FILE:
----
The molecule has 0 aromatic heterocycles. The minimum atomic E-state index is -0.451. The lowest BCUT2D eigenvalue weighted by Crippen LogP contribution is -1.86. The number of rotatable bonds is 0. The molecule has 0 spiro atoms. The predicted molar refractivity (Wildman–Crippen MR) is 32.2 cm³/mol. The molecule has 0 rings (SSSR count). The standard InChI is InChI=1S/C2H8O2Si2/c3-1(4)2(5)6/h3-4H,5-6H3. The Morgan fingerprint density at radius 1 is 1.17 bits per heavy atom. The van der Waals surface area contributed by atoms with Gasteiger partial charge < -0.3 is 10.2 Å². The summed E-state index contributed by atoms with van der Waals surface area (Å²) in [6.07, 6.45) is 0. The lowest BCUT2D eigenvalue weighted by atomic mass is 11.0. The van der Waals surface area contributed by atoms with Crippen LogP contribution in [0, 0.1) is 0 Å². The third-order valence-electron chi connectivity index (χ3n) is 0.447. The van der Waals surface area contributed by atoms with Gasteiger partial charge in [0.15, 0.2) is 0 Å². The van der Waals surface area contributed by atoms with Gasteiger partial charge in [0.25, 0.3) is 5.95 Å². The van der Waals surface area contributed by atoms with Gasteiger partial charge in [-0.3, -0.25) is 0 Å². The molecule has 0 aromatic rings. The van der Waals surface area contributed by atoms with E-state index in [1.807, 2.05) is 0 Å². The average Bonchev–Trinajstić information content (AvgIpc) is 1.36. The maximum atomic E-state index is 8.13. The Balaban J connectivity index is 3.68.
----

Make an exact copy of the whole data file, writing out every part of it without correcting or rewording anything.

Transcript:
The molecule has 0 aromatic heterocycles. The minimum atomic E-state index is -0.451. The lowest BCUT2D eigenvalue weighted by Crippen LogP contribution is -1.86. The number of rotatable bonds is 0. The molecule has 0 spiro atoms. The predicted molar refractivity (Wildman–Crippen MR) is 32.2 cm³/mol. The molecule has 0 rings (SSSR count). The standard InChI is InChI=1S/C2H8O2Si2/c3-1(4)2(5)6/h3-4H,5-6H3. The Morgan fingerprint density at radius 1 is 1.17 bits per heavy atom. The van der Waals surface area contributed by atoms with Gasteiger partial charge < -0.3 is 10.2 Å². The summed E-state index contributed by atoms with van der Waals surface area (Å²) in [6.07, 6.45) is 0. The lowest BCUT2D eigenvalue weighted by atomic mass is 11.0. The van der Waals surface area contributed by atoms with Crippen LogP contribution in [0, 0.1) is 0 Å². The third-order valence-electron chi connectivity index (χ3n) is 0.447. The van der Waals surface area contributed by atoms with Gasteiger partial charge in [0.15, 0.2) is 0 Å². The van der Waals surface area contributed by atoms with Gasteiger partial charge in [0.25, 0.3) is 5.95 Å². The van der Waals surface area contributed by atoms with Gasteiger partial charge in [-0.3, -0.25) is 0 Å². The molecule has 0 aromatic rings. The van der Waals surface area contributed by atoms with E-state index in [1.807, 2.05) is 0 Å². The average Bonchev–Trinajstić information content (AvgIpc) is 1.36. The maximum atomic E-state index is 8.13. The Balaban J connectivity index is 3.68.